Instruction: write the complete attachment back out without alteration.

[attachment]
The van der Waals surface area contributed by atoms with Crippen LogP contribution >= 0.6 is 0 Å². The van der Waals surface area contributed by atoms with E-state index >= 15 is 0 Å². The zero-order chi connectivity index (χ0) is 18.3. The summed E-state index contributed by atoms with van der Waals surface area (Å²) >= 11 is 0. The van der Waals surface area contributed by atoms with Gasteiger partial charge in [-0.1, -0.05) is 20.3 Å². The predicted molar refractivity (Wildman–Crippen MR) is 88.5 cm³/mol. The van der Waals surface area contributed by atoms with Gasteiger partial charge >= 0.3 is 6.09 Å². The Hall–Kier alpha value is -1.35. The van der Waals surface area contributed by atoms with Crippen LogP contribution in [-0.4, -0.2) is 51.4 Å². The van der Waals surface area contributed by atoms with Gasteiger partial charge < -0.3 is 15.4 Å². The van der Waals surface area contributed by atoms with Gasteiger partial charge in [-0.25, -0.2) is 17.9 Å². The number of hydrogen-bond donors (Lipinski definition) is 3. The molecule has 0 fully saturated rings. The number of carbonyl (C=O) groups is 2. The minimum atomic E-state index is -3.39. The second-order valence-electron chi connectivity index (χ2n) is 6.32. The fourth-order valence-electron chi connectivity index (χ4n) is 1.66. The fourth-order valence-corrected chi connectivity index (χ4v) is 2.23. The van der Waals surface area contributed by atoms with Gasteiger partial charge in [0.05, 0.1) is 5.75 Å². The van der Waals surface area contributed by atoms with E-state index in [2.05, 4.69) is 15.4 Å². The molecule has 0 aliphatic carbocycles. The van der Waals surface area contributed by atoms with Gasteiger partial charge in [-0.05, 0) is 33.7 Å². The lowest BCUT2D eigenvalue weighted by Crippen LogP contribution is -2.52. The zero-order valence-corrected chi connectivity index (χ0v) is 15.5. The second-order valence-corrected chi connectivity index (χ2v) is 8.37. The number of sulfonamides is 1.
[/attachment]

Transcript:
The van der Waals surface area contributed by atoms with Crippen LogP contribution >= 0.6 is 0 Å². The van der Waals surface area contributed by atoms with E-state index >= 15 is 0 Å². The zero-order chi connectivity index (χ0) is 18.3. The summed E-state index contributed by atoms with van der Waals surface area (Å²) >= 11 is 0. The van der Waals surface area contributed by atoms with Gasteiger partial charge in [-0.1, -0.05) is 20.3 Å². The predicted molar refractivity (Wildman–Crippen MR) is 88.5 cm³/mol. The van der Waals surface area contributed by atoms with Gasteiger partial charge >= 0.3 is 6.09 Å². The Hall–Kier alpha value is -1.35. The van der Waals surface area contributed by atoms with Crippen LogP contribution in [-0.4, -0.2) is 51.4 Å². The van der Waals surface area contributed by atoms with Gasteiger partial charge < -0.3 is 15.4 Å². The van der Waals surface area contributed by atoms with Gasteiger partial charge in [-0.25, -0.2) is 17.9 Å². The number of hydrogen-bond donors (Lipinski definition) is 3. The molecule has 0 fully saturated rings. The number of carbonyl (C=O) groups is 2. The minimum atomic E-state index is -3.39. The second-order valence-electron chi connectivity index (χ2n) is 6.32. The fourth-order valence-electron chi connectivity index (χ4n) is 1.66. The fourth-order valence-corrected chi connectivity index (χ4v) is 2.23. The van der Waals surface area contributed by atoms with Gasteiger partial charge in [0.05, 0.1) is 5.75 Å². The van der Waals surface area contributed by atoms with E-state index in [2.05, 4.69) is 15.4 Å². The molecule has 0 aliphatic carbocycles. The van der Waals surface area contributed by atoms with Gasteiger partial charge in [-0.05, 0) is 33.7 Å². The lowest BCUT2D eigenvalue weighted by Crippen LogP contribution is -2.52. The zero-order valence-corrected chi connectivity index (χ0v) is 15.5. The second-order valence-corrected chi connectivity index (χ2v) is 8.37. The number of sulfonamides is 1.